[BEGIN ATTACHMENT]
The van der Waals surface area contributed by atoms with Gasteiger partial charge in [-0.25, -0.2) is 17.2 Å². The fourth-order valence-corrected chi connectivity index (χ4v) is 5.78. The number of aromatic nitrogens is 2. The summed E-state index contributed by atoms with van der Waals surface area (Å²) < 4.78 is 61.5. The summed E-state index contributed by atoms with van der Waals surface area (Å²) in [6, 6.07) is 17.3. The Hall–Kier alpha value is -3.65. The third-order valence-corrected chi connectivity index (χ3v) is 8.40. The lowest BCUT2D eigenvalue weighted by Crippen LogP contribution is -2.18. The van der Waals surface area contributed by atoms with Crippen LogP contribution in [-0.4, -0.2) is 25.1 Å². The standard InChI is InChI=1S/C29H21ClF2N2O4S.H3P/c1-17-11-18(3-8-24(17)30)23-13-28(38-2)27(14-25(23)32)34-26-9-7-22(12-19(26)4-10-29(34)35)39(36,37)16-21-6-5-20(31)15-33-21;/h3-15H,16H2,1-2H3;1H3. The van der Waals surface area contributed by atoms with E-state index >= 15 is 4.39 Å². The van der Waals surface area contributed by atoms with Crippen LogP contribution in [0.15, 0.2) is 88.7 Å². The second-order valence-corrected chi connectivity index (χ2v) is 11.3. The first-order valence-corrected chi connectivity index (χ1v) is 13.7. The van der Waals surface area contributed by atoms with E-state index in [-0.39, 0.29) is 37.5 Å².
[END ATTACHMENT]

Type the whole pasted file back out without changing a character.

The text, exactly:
The van der Waals surface area contributed by atoms with Gasteiger partial charge in [-0.25, -0.2) is 17.2 Å². The fourth-order valence-corrected chi connectivity index (χ4v) is 5.78. The number of aromatic nitrogens is 2. The summed E-state index contributed by atoms with van der Waals surface area (Å²) < 4.78 is 61.5. The summed E-state index contributed by atoms with van der Waals surface area (Å²) in [6, 6.07) is 17.3. The Hall–Kier alpha value is -3.65. The third-order valence-corrected chi connectivity index (χ3v) is 8.40. The lowest BCUT2D eigenvalue weighted by Crippen LogP contribution is -2.18. The van der Waals surface area contributed by atoms with Crippen LogP contribution in [-0.4, -0.2) is 25.1 Å². The standard InChI is InChI=1S/C29H21ClF2N2O4S.H3P/c1-17-11-18(3-8-24(17)30)23-13-28(38-2)27(14-25(23)32)34-26-9-7-22(12-19(26)4-10-29(34)35)39(36,37)16-21-6-5-20(31)15-33-21;/h3-15H,16H2,1-2H3;1H3. The van der Waals surface area contributed by atoms with E-state index >= 15 is 4.39 Å². The van der Waals surface area contributed by atoms with Crippen LogP contribution in [0.15, 0.2) is 88.7 Å². The second-order valence-corrected chi connectivity index (χ2v) is 11.3. The first-order valence-corrected chi connectivity index (χ1v) is 13.7. The van der Waals surface area contributed by atoms with E-state index in [-0.39, 0.29) is 37.5 Å².